Michael Galimi
January 16, 2007

We all knew it would happen eventually-a Shelby GT500 would break into the 9-second zone in mostly stock trim. Evolution Performance is credited with the first 11-, 10-, and 9-second runs in Ford's latest super ponycar. This accomplishment came through the use of the '03-'04 Cobra as a guiding model, the existing S197 marketplace, and the design of new parts to achieve the goal.

"We bought the car to help promote our tuning and performance business," says Nelson Whitlock, owner of Evolution Performance in Aston, Pennsylvania. To get a leg up on the competition, the shop plunked down $70,000 to get a car early in the production run. According to Whitlock, the vehicle came from a dealer in Kansas, and as soon as it was delivered, they took it to Cecil County Dragway in northern Maryland for an immediate dragstrip evaluation.

The Shelby had to be driven 5.5 miles before the car's computer would allow the engine to produce boost, despite the driver holding the pedal at WOT. A quick ride around the streets was more than enough to unleash the Shelby. The Stang initially proved to be a bit of a disappointment. "Our best pass that night was 13.1, which we thought was pretty pathetic for a 500hp car," says shop foreman Fred Cook. Before the crew left the track, they made a commitment to evolve this Shelby into the first 11-, 10-, and 9-second car of its kind.

The first set of mods were a few tried-and-true tricks that have been applied to the S197 cars, namely an aluminum driveshaft (saving 30 pounds of rotating weight) and adjustable shocks and struts as well as upper and lower control arms. The parts were stripped from Cook's '05 Mustang GT as it sat in the corner of the shop. Dragstrip testing at NMRA's Atco event yielded 12.60-second performances-better than initial testing-but Cook and Whitlock knew there was a lot more left.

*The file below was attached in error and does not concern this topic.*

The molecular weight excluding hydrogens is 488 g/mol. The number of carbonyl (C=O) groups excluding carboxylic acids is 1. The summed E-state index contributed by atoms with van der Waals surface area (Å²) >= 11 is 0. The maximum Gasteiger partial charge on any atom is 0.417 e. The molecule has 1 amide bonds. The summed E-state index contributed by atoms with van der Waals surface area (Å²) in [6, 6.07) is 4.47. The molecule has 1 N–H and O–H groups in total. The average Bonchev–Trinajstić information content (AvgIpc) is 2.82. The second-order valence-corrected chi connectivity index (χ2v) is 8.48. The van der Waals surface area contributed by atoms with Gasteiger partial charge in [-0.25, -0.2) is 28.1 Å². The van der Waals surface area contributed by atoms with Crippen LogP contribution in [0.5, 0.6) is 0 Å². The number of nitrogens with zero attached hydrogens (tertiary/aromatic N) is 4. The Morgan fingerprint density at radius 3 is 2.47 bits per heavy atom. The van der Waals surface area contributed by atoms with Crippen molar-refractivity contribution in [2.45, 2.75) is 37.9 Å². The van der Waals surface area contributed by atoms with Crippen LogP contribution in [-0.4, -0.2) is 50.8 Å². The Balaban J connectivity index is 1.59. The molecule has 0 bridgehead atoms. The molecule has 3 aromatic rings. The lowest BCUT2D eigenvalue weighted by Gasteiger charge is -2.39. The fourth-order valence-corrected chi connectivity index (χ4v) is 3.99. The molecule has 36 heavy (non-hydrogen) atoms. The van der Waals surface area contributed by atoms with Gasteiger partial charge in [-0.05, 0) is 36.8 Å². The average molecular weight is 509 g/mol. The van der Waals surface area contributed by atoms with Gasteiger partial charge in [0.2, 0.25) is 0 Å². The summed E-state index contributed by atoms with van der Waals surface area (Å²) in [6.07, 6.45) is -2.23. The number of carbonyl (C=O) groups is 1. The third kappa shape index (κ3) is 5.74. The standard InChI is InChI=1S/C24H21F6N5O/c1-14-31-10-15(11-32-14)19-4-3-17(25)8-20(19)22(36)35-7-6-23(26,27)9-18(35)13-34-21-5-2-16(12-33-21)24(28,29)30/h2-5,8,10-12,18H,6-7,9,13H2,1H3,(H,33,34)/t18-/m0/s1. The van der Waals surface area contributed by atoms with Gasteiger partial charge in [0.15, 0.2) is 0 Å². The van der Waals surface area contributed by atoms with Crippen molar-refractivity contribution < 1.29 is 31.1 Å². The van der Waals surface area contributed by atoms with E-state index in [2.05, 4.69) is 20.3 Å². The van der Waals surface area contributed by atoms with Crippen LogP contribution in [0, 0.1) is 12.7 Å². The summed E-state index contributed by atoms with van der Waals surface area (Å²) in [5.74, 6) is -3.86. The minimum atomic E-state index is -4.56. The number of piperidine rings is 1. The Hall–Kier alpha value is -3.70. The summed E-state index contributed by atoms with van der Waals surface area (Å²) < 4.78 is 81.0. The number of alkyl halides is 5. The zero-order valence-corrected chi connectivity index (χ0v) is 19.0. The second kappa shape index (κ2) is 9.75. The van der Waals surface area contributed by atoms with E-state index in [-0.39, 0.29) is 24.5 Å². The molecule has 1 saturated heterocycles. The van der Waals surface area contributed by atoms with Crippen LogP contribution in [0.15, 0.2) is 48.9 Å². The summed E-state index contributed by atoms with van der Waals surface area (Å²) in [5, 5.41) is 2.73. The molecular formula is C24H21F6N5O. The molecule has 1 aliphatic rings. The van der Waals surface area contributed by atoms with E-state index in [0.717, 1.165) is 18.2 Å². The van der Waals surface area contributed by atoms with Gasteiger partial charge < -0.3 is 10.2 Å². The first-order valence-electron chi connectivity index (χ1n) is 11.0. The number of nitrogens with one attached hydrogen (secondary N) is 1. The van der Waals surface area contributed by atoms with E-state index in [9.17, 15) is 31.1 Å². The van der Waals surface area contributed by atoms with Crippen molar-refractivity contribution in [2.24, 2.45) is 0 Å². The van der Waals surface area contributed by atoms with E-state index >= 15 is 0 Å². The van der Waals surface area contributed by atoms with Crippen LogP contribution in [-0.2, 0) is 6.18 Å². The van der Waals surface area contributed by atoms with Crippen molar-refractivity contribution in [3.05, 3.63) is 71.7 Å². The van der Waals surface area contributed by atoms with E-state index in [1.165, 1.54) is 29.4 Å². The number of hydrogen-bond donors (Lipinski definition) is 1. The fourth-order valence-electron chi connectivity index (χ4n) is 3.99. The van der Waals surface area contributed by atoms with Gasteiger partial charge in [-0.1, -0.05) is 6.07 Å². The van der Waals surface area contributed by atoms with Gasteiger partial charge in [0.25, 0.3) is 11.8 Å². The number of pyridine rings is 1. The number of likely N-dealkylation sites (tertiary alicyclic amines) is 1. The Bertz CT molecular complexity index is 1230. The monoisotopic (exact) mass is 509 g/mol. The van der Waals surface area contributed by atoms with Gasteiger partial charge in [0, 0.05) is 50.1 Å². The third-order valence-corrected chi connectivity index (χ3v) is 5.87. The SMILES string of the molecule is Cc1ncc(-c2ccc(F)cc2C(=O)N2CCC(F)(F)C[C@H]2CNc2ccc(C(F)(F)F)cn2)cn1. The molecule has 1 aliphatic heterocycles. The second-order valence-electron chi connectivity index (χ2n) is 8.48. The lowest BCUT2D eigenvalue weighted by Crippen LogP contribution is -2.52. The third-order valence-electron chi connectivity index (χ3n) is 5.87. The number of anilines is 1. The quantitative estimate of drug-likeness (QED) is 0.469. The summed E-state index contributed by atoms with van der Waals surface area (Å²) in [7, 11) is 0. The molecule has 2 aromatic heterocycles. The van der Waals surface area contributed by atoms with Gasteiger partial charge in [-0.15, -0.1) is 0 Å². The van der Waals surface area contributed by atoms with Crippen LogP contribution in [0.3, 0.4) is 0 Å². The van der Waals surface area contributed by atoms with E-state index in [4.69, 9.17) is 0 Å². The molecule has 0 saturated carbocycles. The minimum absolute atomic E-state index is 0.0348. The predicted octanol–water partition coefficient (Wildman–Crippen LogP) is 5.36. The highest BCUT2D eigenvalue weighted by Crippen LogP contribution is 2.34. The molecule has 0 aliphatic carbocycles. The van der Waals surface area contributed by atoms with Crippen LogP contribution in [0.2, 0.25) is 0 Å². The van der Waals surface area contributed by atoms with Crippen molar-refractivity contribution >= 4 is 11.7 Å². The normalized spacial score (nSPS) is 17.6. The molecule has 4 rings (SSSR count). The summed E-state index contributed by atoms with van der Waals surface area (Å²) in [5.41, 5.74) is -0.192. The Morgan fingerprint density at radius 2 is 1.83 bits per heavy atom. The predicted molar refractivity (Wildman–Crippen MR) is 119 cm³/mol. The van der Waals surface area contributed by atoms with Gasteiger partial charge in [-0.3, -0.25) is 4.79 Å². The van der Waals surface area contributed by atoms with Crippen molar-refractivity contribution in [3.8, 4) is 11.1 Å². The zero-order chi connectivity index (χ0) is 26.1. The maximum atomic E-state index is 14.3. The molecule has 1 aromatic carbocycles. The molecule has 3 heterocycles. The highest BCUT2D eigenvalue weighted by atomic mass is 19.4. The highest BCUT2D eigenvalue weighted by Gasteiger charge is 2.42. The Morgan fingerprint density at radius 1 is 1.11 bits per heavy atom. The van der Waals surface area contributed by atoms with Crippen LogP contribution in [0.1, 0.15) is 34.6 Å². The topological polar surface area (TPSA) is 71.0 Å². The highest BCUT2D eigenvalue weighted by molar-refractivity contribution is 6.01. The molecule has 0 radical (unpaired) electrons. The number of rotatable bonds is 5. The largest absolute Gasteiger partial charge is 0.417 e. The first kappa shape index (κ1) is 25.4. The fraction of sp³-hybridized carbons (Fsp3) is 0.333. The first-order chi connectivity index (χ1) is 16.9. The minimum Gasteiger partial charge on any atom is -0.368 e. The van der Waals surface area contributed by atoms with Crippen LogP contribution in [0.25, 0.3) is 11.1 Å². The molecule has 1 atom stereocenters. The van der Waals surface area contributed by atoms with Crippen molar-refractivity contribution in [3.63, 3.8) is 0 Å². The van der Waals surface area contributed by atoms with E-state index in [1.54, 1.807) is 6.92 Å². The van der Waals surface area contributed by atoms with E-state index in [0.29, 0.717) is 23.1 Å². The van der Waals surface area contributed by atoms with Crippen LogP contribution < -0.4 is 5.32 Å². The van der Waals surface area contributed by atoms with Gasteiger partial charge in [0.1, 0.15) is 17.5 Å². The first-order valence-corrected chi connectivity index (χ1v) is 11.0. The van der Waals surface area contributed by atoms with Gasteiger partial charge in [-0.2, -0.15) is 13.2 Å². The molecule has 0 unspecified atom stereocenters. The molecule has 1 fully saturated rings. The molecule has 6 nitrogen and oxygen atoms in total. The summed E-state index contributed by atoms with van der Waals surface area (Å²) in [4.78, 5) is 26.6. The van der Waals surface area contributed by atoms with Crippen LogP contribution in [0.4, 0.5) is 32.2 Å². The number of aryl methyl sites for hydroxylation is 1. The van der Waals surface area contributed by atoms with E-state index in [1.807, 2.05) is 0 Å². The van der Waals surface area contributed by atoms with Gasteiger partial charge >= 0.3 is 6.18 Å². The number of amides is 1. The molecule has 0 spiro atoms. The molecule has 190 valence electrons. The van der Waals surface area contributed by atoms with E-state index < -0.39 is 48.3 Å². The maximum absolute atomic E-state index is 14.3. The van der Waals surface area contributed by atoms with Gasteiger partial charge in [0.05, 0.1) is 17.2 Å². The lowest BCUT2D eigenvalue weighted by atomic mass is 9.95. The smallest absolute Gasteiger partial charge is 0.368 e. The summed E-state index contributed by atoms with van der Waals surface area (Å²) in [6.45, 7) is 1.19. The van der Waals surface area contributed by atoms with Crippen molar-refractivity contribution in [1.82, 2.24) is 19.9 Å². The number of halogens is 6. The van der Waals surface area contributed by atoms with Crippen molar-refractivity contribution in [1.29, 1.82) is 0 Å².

The following day, Cook called BMR Fabrica-tion to order its complete line of suspension components. Further attention was given to the traction department as a set of 17-inch Bogart GT Series wheels were employed along with M&H Drag Radial tires (325/45-R17) out back and skinnies in the front. Despite running a 17-inch-diameter wheel, the drag racing rims did not clear the factory-supplied Brembo front binders. Aerospace lightweight front brakes were tapped for service, but first Evolution Performance had to modify the factory spindles to accept the billet-aluminum rotors and calipers. A custom dual line-lock setup was also added to the Shelby.